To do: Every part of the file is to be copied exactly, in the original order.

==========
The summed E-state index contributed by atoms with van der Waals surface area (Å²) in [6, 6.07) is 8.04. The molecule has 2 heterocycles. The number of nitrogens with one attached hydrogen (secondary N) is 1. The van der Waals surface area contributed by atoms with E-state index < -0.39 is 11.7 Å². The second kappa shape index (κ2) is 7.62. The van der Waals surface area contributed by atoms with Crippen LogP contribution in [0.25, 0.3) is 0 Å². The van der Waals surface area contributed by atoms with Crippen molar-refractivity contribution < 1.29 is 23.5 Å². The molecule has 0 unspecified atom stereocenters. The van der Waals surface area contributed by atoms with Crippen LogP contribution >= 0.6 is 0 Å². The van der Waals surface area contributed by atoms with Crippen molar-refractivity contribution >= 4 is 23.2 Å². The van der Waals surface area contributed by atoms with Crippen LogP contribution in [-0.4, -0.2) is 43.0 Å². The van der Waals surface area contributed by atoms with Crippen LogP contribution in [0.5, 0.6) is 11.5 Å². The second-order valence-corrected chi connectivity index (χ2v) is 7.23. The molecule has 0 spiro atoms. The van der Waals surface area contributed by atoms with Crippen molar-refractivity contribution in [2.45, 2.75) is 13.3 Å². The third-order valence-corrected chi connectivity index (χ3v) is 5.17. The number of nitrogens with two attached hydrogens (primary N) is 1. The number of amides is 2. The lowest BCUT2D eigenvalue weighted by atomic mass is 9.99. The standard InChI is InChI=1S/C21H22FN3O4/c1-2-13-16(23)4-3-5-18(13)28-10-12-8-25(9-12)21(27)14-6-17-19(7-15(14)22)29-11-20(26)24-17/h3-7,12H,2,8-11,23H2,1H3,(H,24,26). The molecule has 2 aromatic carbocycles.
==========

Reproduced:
The summed E-state index contributed by atoms with van der Waals surface area (Å²) in [6, 6.07) is 8.04. The molecule has 2 heterocycles. The number of nitrogens with one attached hydrogen (secondary N) is 1. The van der Waals surface area contributed by atoms with E-state index < -0.39 is 11.7 Å². The second kappa shape index (κ2) is 7.62. The van der Waals surface area contributed by atoms with Crippen LogP contribution in [0.25, 0.3) is 0 Å². The van der Waals surface area contributed by atoms with Crippen molar-refractivity contribution < 1.29 is 23.5 Å². The molecule has 0 unspecified atom stereocenters. The van der Waals surface area contributed by atoms with Crippen LogP contribution >= 0.6 is 0 Å². The van der Waals surface area contributed by atoms with Crippen molar-refractivity contribution >= 4 is 23.2 Å². The van der Waals surface area contributed by atoms with Crippen LogP contribution in [-0.4, -0.2) is 43.0 Å². The van der Waals surface area contributed by atoms with Crippen LogP contribution in [0.5, 0.6) is 11.5 Å². The second-order valence-corrected chi connectivity index (χ2v) is 7.23. The molecule has 0 spiro atoms. The van der Waals surface area contributed by atoms with Crippen molar-refractivity contribution in [2.45, 2.75) is 13.3 Å². The third-order valence-corrected chi connectivity index (χ3v) is 5.17. The number of nitrogens with two attached hydrogens (primary N) is 1. The number of amides is 2. The lowest BCUT2D eigenvalue weighted by atomic mass is 9.99. The standard InChI is InChI=1S/C21H22FN3O4/c1-2-13-16(23)4-3-5-18(13)28-10-12-8-25(9-12)21(27)14-6-17-19(7-15(14)22)29-11-20(26)24-17/h3-7,12H,2,8-11,23H2,1H3,(H,24,26). The molecule has 2 aromatic carbocycles.